As expected, today Google made a management release for Android 4.2 official at their breakfast with Sundar event, bumping the release up to Android 4.3 and introducing a bunch of new features and fixes. The update brings everything that Google alluded was coming during Google I/O, and a few more.

On the graphics side, the big change is inclusion of support for OpenGL ES 3.0 in Android 4.3. Put another way, Android 4.3 now includes the necessary API bindings both in the NDK and Java for ES 3.0. This release brings the numerous updates we’ve been over before, including multiple render targets, occlusion queries, instances, ETC2 as the standard texture compression, a GLSL ES 3.0, and more.

 

We’ve also talked about the changes to the 2D rendering pipeline which improve performance throughout Android, specifically intelligent reordering, and merging, which cuts down on the number of draw calls issued to the GPU for 2D scenes. This improvement automatically happens with Android 4.3 and doesn’t require developer intervention, the pipeline is more intelligent now and optimizes the order things are drawn and groups together similar elements into a single draw call instead of multiple. In addition like we talked about, non-rectangular clips have hardware acceleration, and there’s more multithreading in the 2D rendering pipeline.

Google has been trying to increase adoption of WebM and along those lines Android 4.3 now includes VP8 encoder support for Stagefright. The platform APIs are updated accordingly for the ability to change settings like bitrate, framerate, and so forth. New DRM modules are now added as well, for use with MPEG DASH through a new MediaDRM API.

 

On the connectivity side we get a few new features, first is the WiFi scan mode which we saw leaked in a bunch of different ROMs. This exposes itself as a new option under the Advanced menu under WiFi settings, and during initial out of box setup. This new scanning mode allows Google to continue to further build out its WiFi AP location database to improve WiFi-augmented location services for its devices.

Like we saw hinted not so subtly at Google I/O, 4.3 also includes support for Bluetooth low energy (rebranded Bluetooth smart) through the new Broadcom-sourced Bluetooth stack. This OS-level support for BT Smart APIs will do a lot to ease the API fragmentation third party OEMs have resorted to in its absence.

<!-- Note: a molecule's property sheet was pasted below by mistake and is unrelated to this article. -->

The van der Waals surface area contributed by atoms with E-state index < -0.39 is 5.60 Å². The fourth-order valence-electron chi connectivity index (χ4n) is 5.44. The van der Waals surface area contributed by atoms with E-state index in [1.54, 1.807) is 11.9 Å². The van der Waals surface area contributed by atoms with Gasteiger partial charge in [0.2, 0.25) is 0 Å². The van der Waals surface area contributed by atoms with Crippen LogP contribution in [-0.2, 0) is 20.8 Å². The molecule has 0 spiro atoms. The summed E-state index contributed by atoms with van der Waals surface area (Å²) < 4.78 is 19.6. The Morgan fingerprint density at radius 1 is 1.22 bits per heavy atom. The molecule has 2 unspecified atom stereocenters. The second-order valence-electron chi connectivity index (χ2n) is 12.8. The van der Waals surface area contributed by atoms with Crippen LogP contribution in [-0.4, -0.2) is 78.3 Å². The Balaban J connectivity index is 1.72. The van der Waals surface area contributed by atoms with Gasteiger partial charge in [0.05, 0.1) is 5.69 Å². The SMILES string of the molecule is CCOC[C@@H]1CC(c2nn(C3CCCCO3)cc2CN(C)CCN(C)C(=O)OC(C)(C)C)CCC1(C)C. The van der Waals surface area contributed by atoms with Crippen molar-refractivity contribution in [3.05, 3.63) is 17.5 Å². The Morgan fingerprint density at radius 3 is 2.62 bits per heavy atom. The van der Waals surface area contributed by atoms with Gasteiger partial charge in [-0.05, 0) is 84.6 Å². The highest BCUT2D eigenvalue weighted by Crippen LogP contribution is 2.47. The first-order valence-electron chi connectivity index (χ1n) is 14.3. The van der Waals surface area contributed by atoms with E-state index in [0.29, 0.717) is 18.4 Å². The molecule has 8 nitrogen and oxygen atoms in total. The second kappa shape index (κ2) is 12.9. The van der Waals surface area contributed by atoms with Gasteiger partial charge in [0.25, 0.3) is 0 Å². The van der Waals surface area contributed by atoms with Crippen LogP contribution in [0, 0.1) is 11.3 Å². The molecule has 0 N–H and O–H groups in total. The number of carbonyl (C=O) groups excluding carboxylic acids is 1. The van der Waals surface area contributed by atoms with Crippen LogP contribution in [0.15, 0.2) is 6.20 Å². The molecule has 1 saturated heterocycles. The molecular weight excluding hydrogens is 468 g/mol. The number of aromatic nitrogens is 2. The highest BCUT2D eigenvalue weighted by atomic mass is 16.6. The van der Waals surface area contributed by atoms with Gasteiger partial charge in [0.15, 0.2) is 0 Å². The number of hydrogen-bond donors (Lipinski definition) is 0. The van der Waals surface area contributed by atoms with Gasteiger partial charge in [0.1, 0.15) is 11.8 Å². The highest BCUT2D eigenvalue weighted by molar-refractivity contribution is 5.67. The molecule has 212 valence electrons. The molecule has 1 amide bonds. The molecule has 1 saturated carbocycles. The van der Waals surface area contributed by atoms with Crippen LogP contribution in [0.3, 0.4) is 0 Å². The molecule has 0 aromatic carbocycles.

Likewise Bluetooth AVRCP 1.3 is now included which supports better metadata communication for car audio and other devices, as well as better remote control.

Security gets improvements as well, Android 4.3 moves to SELinux MAC (mandatory access control) in the linux kernel. The 4.3 release runs SELinux in permissive mode which logs policy violations but doesn’t break anything at present.

A number of other security features are changed, including fixes for vulnerabilities disclosed to partners, better application key protection, removal of setuid programs from /system, and the ability to restrict access to certain capabilities per-application. Lastly there’s a new user profiles feature that allows for finer grained control over app usage and content.

We'll be playing around with the new features on the new Nexus 7 as well as the other Nexus devices getting the update (Nexus 4, Nexus 10, Nexus 7 (2012), and Galaxy Nexus). Google has already posted the factory images for those devices as well if you're too impatient to wait for the OTA and want to flash it manually. 

Source: Google

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  • name99 - Wednesday, July 24, 2013 - link

    So to summarize: as far as the internet is concerned
    - Android 4.3 and new Nexus 7 are underwhelming
    - Win 8.1, what we know of the next WP8, and the new Lumias are underwhelming
    - iOS7 and what we know of the iPhone 5S are underwhelming

    Glad we've cleared that up guys.
    I think the moral here is don't rely on either technology or investment advice from a bunch of male teenagers (and teenagers in older bodies).
    Reply
  • twotwotwo - Wednesday, July 24, 2013 - link

    Yay comments, right? The Internet dreams big. Reply
  • Zeratul56 - Wednesday, July 24, 2013 - link

    How is iOS 7 underwhelming? It is a complete UI overhaul. While it may be worse then the previous iteration, it certainly is not underwhelming as far as change goes. Windows 8.1 is going to add independent dpi scaling for each monitor and start screen/modern apps on multiple monitors plus a bunch of new modern configurable settings. The new lumia pureview is also due out.

    This only underwhelming this is android.
    Reply
  • cmikeh2 - Thursday, July 25, 2013 - link

    Um... You might want to reread that first line... Reply
  • steven75 - Thursday, July 25, 2013 - link

    I don't think the internet agrees that iOS 7 is underwhelming. Reply
  • Mondozai - Thursday, July 25, 2013 - link

    Maybe you should try to think for yourself instead of following the internet hive mind(when judging A 4.3 & N7).

    Scary.
    Reply
  • Krysto - Thursday, July 25, 2013 - link

    The Wi-FI scan thing will SAVE battery life, since the wi-fi doesn't have to be turned-on to find the AP. Reply
  • Krysto - Thursday, July 25, 2013 - link

    It was never going to be a major upgrade for users - not with Android 5.0 being 3-4 months away from release. Reply
  • piroroadkill - Thursday, July 25, 2013 - link

    That's why it's still called Jelly Bean. Reply
  • Synaesthesia - Thursday, July 25, 2013 - link

    Improvements in rendering speed and performance are very deep and far reaching, as well as necessary upgrades for Android. Reply

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